"When I got the baton, I was like, `I'm going to catch her,''' Williams said. "And then all of a sudden, I saw her take off with her first two steps. And I was like, `Why is she going so fast? What's going on with me?' But when I finished, everyone was like, `No, that's a national champ.' She was just a monster. I guess it's kind of a good thing when I don't know who's on my leg. I just need to go out and run my race."
Baylor's other individual entries are Ashley Fields in the 200 meters, Blake Heriot in the 400, Christina Holland in the 400 hurdles, Skylar White and Desmine Hilliard in the discus and Erin Atkinson in the women's hammer. Also qualifying for the NCAA Championships were the men's and women's 4x100 and 4x400 relays.
"All of our guys have a shot," Harbour said. "And our ladies all have a chance. The nice thing about it is with the exception of Skylar and Christina, you've got a bunch of young ones up there."
The men's 4x400 relay is trying to make up for last year's disappointment, when the Bears were ninth in the semifinals in a season-best time of 3:03.69, but failed to make the finals of the NCAA Outdoor Championships for the first time since 1979.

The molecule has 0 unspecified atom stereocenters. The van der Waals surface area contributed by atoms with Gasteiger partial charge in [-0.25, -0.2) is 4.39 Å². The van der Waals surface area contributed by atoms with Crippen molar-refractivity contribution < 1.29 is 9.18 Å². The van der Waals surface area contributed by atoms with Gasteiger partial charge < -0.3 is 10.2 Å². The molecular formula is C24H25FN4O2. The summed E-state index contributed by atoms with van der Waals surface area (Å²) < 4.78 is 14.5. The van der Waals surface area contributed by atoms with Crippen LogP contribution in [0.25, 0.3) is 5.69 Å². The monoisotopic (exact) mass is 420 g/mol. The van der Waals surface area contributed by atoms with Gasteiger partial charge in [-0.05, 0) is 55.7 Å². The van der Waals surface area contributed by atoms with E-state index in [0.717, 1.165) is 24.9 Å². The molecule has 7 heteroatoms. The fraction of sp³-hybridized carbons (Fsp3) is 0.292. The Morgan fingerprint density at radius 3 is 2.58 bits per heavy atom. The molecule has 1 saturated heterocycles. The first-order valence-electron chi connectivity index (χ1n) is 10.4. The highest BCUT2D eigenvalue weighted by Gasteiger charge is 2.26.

Seniors Justin Allen and Drew Seale return off that team and are joined by Heriot and freshman Isaiah Duke.
"They probably won't sleep the night before, I'm guessing," Harbour said. "It definitely motivates them. Blake's got to do his job on the end of it. He's got to do a little better job of getting it around there."
In the men's 4x100 relay, the late addition of transfer Mark'Quis Frazier from the University of Houston helped the Bears finish third at the NCAA West Preliminaries with a season-best time of 39.68. Frazier is joined by Allen, Heriot and freshman anchor Alex Reece.